When the Path Disappoints


At the middle of my life I’ve found moments of panicky hesitance I didn’t know I would – a sense of anxious disappointment I didn’t expect. If I’m honest, facing forty has left me skidding my feet against the pavement at times, trying to hold back time — not quite ready for the mid-way point.

I’m not sure what I imagined life would look like here, but my resistance tells me it is somehow different than I anticipated. When the years behind are full of questions, it’s hard to run full stride into the future. Isn’t the midpoint supposed to be a highpoint? Where’s the mountain scaled? Where’s the victory won?

In the wake of disappointment, my real wrestle is with the Lord. When the unmet expectations I didn’t know I had get exposed, the accusations begin to pop to the surface, like balls I can no longer keep under water.

Why, Lord? Why isn’t it different? Have I missed it or have You left me here, sidelined? Why would You allow this loss? 

When life doesn’t play out as we’d expected, when a set of disappointing circumstances turns into a set of disappointing years, when the relationships are harder, the finances are lesser, or the success seems smaller, we feel the loss of it all and our disappointment can skew our perspective. Yet Jesus wants to speak to us here:

Look at My path. Look at its curve. And the path of My friends. Look where it goes.

And as we do, we see what we tend to forget. Jesus did what none of us think to do. He chose to begin low and then to voluntarily go lower still. He laid aside His glory, took on the form of a bondservant and then did the most unthinkable: He gave His life in death for us (Phil. 2:6-8).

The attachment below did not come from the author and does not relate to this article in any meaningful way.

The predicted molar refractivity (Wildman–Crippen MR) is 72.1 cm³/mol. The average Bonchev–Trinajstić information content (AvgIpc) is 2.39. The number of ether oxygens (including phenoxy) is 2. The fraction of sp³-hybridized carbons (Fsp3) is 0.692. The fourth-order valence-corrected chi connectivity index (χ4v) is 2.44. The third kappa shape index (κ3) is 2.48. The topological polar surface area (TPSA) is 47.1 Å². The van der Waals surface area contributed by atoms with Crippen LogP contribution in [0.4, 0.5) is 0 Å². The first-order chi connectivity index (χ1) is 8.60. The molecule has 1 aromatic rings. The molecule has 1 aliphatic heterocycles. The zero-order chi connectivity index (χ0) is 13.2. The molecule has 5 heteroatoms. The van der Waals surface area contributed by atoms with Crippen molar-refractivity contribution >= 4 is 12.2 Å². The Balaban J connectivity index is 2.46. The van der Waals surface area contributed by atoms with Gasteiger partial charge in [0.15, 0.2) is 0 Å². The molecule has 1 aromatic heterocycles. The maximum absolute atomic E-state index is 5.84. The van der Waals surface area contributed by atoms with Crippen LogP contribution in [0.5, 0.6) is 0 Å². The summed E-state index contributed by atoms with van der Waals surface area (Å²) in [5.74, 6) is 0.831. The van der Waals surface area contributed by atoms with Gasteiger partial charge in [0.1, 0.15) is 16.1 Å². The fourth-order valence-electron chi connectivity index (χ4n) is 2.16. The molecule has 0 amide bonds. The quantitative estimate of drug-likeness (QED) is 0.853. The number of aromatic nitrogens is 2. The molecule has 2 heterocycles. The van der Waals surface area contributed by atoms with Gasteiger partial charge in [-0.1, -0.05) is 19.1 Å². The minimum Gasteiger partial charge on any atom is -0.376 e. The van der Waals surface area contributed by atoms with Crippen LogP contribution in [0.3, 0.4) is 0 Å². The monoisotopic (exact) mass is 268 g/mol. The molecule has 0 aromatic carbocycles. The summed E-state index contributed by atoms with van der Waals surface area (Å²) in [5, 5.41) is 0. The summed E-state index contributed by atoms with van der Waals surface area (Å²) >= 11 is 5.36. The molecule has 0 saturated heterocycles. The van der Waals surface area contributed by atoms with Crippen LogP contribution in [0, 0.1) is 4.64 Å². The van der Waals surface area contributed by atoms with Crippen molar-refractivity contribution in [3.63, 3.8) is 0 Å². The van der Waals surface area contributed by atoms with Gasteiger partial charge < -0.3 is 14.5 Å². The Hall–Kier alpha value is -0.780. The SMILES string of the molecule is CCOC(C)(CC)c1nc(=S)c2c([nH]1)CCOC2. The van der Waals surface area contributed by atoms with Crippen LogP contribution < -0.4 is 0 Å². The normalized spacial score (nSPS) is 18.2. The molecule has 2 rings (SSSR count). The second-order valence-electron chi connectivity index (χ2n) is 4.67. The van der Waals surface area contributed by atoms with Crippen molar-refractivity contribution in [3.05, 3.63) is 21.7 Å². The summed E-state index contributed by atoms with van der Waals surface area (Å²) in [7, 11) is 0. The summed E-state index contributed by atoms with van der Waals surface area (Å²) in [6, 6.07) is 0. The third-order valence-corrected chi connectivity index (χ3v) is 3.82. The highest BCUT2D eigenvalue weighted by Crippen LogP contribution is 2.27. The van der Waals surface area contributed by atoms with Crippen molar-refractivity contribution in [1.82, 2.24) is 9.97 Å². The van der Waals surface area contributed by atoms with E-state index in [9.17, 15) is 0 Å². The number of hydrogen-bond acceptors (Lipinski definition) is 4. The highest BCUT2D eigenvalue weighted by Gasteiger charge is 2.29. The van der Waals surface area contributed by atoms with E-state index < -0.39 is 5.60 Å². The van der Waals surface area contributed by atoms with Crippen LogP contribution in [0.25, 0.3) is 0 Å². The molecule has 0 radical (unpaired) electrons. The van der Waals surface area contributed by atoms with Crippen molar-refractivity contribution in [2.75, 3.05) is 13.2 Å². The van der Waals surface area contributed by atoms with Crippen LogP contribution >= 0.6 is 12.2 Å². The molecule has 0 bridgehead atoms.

And I turn to see the bondservant Paul, his own words echoing in my mind and heart like a lost song, now clear:

Whatever gain I had, I counted it as loss for the sake of Christ…I count everything as loss because of the surpassing worth of knowing Christ Jesus my Lord (Phil. 3:7-11).

Paul’s eyes tell the story. You find no losses there. As the line of his life went from success before men’s eyes down into the imprisonments and beatings and accusations, he called it gain instead of loss. What was the graph of Paul’s life? By worldy standards, he went from high attainment to total waste and failure. He couldn’t have ended lower and more abased. Discredited. Disgraced. Despised.

And the same for John, for Peter, and for all the others.

And Jesus steps forward here, bringing nothing but Himself. He spreads His arms wide to us as though to ask:

Am I enough? Even when the path goes downward and it costs more or looks different than you anticipated, am I enough?

He uses the struggles and the disappointments to expose our holdings of all the other things — even good things — until we’re left grasping for just One Thing: Him. He’s the all in all. He’s the gain. He’s the treasure. He’s the outcome. He’s the everything (Col. 1:17; Phil. 3:8; Matt. 6:21; Ps. 16:5-6).

As He leads our lives, He’s not after the American Dream, the pressure of our “calling”, or success by the standards of men. He’s after friends that will follow Him low and follow Him narrow, those who may lose everything yet have eyes clear of any disappointment. He wants us to be able to join Paul in saying, I count all else as loss for the excellence of knowing Christ Jesus.

And I look back to those years behind that didn’t play out as planned. I weigh the disappointment with this remembrance that my life is hidden in His. When He appears, I will appear with Him in glory. The culmination is sure but it is yet ahead (Col. 3:3-4). I remember the worth of the One I love and the path that He called back, “Follow Me!” upon.

Disappointments are real and He did not belittle their sting (Lk. 9:23; Lk. 14:28). But He opens His arms wide to help me see that there is no cost in light of Him. When years are spent with Him along that path, no matter how many twists and turns unexpected, no matter if the line of our lives goes low and fades into what the world would term “waste”, in Him we know only gain.

Today, I don’t know what the future holds. I still can’t make sense of all of the past.  Yet as I look into the eyes of Jesus and He spreads wide His arms to ask me this question, I find my heart returning to the narrowness and the simplicity of responding not to circumstances but to the Person. And my prayer changes:

You are my culmination. You are my high point. Come what may, I know no loss. Only gain. 

And Jesus, I just want to say, You’re enough.